Skip to main content

Advertisement

We’d like to understand how you use our websites in order to improve them. Register your interest.

Effects of siRNA silencing on the susceptibility of the fish cell line CHSE-214 to Yersinia ruckeri

Abstract

Yersinia ruckeri is a facultative intracellular enterobacterium mostly known as the causative agent of enteric redmouth disease in salmonid fish. In the present study, we applied RNA inhibition to silence twenty pre-selected genes on the genome of a fish cell line (CHSE-214) followed by a gentamicin assay to quantify the effect of silencing on the cells’ susceptibility to infection and found that silencing of 18 out of 20 genes significantly reduced the number of Y. ruckeri recovered. These findings improve our understanding of the infection process by Y. ruckeri and of the interactions between this bacterial pathogen and host cells.

Introduction, methods and results

The enterobacterium Yersinia ruckeri is a major fish pathogen worldwide and has mostly been studied as the causative agent of enteric red-mouth disease in salmonid fish [1, 2]. Several virulence factors have been described in Y. ruckeri (see reviews by Kumar et al. and Wrobel et al. [1, 3]). Y. ruckeri causes septicaemia and haemorrhages leading to high levels of mortality in infected fish [1, 2]. The bacterium also has zoonotic potential and has been associated with topical infections in humans [4]. Like several other members of the genus Yersinia, Y. ruckeri has demonstrated the ability to invade non-professional phagocytic cells [5, 6], allowing the bacterium to access restricted nutrients and protecting it from the immune system. It might help the bacterium to cross epithelial membranes as is the case for other Yersiniaceae.

Two main mechanisms of entry have been described in bacteria, including Yersiniaceae. The zipper mechanism is initiated by the binding of the bacterial adhesins to specific molecules on the cell membrane (see the review on yersinia adhesins by Chauhan et al. [2]). In Y. pseudotuberculosis and Y. enterocolitica, two autotransporter proteins invasin (Inv) and Yersinia adhesin A (YadA) interact with integrin receptors [7, 8]. Interactions of these bacterial proteins with receptors on the surface of the host’s cells lead to the recruitment of more receptors, activation of Rac1 and cytoskeletal rearrangement culminating in the uptake of the bacterium [9]. Interestingly; while Y. ruckeri does not harbour a YadA equivalent, it is known to harbour two homologs of invasin: Y. ruckeri invasin (YrInv) and Y. ruckeri invasin-like molecule (YrIlm) [3]. Furthermore, several isolates of Y. ruckeri belonging to the O1 serotype also carry a cluster of fimbrial gene homologous to the STF cluster of S. typhimurium [10, 11]. However, this cluster is absent from the ATCC 29473 type strain studied here [11].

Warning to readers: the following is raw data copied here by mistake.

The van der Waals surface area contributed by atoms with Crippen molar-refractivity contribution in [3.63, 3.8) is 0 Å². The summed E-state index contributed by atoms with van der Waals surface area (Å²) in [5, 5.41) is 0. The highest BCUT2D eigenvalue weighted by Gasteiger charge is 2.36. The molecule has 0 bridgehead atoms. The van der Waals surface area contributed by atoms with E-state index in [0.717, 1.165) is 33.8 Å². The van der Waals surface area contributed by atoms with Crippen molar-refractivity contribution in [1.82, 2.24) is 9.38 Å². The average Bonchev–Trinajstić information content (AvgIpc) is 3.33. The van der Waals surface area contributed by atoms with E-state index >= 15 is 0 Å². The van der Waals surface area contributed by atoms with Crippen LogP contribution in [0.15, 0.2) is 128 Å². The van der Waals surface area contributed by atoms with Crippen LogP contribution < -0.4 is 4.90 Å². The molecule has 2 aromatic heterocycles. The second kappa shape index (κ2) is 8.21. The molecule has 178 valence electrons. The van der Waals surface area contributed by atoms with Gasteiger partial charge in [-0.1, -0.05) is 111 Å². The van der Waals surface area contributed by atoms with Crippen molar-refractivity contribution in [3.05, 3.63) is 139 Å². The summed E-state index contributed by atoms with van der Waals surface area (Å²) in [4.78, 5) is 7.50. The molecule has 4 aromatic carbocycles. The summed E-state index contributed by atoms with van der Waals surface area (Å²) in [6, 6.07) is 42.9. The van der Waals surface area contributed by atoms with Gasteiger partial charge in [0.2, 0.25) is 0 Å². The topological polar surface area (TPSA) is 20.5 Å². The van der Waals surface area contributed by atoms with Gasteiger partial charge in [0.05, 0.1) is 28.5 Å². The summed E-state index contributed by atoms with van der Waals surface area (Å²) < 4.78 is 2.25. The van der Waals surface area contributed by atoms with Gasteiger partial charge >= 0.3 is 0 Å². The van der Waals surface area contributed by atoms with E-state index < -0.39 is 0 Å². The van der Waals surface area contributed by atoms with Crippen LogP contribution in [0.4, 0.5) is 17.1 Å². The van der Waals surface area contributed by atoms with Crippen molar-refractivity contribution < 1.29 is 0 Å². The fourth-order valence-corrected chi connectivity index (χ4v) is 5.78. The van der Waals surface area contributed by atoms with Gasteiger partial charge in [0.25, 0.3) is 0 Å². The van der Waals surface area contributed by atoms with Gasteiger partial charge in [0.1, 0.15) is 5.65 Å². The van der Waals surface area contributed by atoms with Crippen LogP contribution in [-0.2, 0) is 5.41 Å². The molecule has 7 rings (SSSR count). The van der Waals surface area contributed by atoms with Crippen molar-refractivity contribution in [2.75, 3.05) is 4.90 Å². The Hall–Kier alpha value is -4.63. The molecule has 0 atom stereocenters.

The other main mechanism of entry studied is the trigger mechanism that relies on effector proteins secreted through the type three and type four secretion system (T3SS and T4SS). Once inside the host’s cells, these effector proteins interact with regulatory proteins in the host, in particular members of the Rho family (RhoGTPases Rac, Cdc42 or RhoG) [12], leading to a rearrangement of the cytoskeleton of the host cells and the uptake of the bacterium [12]. Intriguingly, the T3SS of Y. ruckeri actually belongs to the Ysa family, a different family from the one most studied in Yersiniaceae and is more closely related to the T3SS carried on Salmonella pathogenicity island 1 (SPI-1) of Salmonella enterica [13, 14]. Among the proteins carried on SPI-1 is the chaperon Invasion protein B (InvB); SPI-1 is known to play a role in the intracellular invasion of S. enterica [15] so the Ysa of Y. ruckeri could plausibly be involved in intracellular invasion of Y. ruckeri. However, our knowledge of Ysa T3SS, and that of Y. ruckeri in particular is still very incomplete [10] and no conclusion is currently possible.